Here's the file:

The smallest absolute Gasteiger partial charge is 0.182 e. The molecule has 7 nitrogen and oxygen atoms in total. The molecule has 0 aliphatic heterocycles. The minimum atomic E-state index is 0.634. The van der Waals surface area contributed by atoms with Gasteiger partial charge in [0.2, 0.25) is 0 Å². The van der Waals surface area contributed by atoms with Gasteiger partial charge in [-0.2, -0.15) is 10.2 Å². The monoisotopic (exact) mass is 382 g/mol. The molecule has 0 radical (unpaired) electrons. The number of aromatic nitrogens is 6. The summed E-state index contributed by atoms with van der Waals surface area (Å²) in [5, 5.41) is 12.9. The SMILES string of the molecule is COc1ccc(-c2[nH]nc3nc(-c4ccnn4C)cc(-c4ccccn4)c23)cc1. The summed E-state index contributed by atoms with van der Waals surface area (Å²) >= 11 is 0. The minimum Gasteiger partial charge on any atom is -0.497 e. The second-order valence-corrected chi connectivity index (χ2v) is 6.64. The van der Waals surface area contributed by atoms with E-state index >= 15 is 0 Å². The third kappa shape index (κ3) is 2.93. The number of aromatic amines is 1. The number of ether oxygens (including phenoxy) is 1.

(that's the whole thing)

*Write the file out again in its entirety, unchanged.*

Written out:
The smallest absolute Gasteiger partial charge is 0.182 e. The molecule has 7 nitrogen and oxygen atoms in total. The molecule has 0 aliphatic heterocycles. The minimum atomic E-state index is 0.634. The van der Waals surface area contributed by atoms with Gasteiger partial charge in [0.2, 0.25) is 0 Å². The van der Waals surface area contributed by atoms with Gasteiger partial charge in [-0.2, -0.15) is 10.2 Å². The monoisotopic (exact) mass is 382 g/mol. The molecule has 0 radical (unpaired) electrons. The number of aromatic nitrogens is 6. The summed E-state index contributed by atoms with van der Waals surface area (Å²) in [5, 5.41) is 12.9. The SMILES string of the molecule is COc1ccc(-c2[nH]nc3nc(-c4ccnn4C)cc(-c4ccccn4)c23)cc1. The summed E-state index contributed by atoms with van der Waals surface area (Å²) >= 11 is 0. The minimum Gasteiger partial charge on any atom is -0.497 e. The second-order valence-corrected chi connectivity index (χ2v) is 6.64. The van der Waals surface area contributed by atoms with E-state index >= 15 is 0 Å². The third kappa shape index (κ3) is 2.93. The number of aromatic amines is 1. The number of ether oxygens (including phenoxy) is 1.